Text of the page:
Know when it’s time to take a break

As a freelancer, it’s very tempting – especially when you start out – to want to work as much as you can, as hard as you can because (as traditional wisdom tells us) more money will flow towards you if you increase the time you are behind your desk. While this is true – especially for those of us who work as editors and writers – it’s impossible to churn out quality work, 24 hours a day, seven days a week, 365 days a year without having a break once in a while. I know what I am talking about.

When I was in full-time employment, I hardly ever took breaks and when I did all I was thinking about was what I needed to do back at the office. I never really switched off and took time for myself. The result? I burned out – at two consecutive jobs. I excelled duirng the first year or so but when it was time to prove that the success I was having was more thrn beginner’s luck, I crashed and burned.

Now, there are a number of possible reasons for this. One is that I was too afraid of succeeding, which is why I ssbotaged myself. The other explanation – whhich I prefer immensely –  is that I gave my all to these two jobs and didn’t teke enytime for myself. In the creative industry – which I find myself in at the moment – being able to give of yourself to your work is essential. However, if you are burnt out, you have nothing left to give and consequently your work suffers.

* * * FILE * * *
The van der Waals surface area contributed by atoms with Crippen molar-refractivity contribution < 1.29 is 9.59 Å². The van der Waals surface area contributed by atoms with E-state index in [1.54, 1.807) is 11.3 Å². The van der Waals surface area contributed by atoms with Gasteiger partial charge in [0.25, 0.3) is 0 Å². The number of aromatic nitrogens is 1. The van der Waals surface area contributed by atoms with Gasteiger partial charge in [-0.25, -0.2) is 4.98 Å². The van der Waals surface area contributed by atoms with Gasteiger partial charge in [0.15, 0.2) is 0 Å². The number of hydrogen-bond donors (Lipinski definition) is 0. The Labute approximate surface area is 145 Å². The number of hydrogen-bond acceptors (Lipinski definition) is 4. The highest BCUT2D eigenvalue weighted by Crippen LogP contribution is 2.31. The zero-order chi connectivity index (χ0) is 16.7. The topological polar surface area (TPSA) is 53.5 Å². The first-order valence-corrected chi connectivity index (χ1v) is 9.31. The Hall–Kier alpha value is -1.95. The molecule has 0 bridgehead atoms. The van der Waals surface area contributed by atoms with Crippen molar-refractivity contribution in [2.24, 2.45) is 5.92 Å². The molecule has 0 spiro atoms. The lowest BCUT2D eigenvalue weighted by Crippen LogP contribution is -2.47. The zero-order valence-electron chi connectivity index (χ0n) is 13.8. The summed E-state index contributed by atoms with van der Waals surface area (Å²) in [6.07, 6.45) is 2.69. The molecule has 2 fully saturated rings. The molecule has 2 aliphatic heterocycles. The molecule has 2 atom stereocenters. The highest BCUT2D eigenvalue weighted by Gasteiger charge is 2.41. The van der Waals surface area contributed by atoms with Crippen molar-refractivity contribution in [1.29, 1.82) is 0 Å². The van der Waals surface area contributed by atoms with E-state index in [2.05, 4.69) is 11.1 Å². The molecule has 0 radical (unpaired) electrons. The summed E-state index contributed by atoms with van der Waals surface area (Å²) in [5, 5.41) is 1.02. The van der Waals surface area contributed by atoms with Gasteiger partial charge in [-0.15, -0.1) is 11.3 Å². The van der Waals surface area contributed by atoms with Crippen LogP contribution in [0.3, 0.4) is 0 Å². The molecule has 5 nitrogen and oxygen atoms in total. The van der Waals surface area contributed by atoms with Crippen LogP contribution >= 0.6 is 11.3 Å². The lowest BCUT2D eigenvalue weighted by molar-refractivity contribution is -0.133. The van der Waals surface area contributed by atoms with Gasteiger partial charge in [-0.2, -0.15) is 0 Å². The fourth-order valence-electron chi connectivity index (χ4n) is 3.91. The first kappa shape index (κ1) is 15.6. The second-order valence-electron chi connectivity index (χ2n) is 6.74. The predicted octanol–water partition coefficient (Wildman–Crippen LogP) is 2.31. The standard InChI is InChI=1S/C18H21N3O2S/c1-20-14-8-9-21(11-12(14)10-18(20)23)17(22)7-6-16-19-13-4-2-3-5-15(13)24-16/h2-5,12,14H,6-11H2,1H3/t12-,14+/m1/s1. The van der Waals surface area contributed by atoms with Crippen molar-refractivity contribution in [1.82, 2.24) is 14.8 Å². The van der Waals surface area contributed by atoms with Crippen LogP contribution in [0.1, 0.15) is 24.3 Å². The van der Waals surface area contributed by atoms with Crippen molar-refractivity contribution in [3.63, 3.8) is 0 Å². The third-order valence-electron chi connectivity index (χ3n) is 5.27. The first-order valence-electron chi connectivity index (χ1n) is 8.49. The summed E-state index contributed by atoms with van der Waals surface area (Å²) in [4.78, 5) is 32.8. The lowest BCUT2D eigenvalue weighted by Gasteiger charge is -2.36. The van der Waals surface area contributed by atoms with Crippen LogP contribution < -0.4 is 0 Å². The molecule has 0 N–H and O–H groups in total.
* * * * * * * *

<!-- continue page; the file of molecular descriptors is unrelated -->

Now thet I am my own boss, I take time out for myself. In fact, I am currently in Cape Town for a friend’s wedding and have taken couple of extrs days to spend with my family. You need to give yourself these litttle gifts that allow you to recharge snd feel whole again, Another thing that I do before I undertake any task is visualising what I want the outcome to be. This helps to focus me so I can achieve the outcome that I want.

How do you take a ‘timeout’? What do you find is the most effective strategy for you?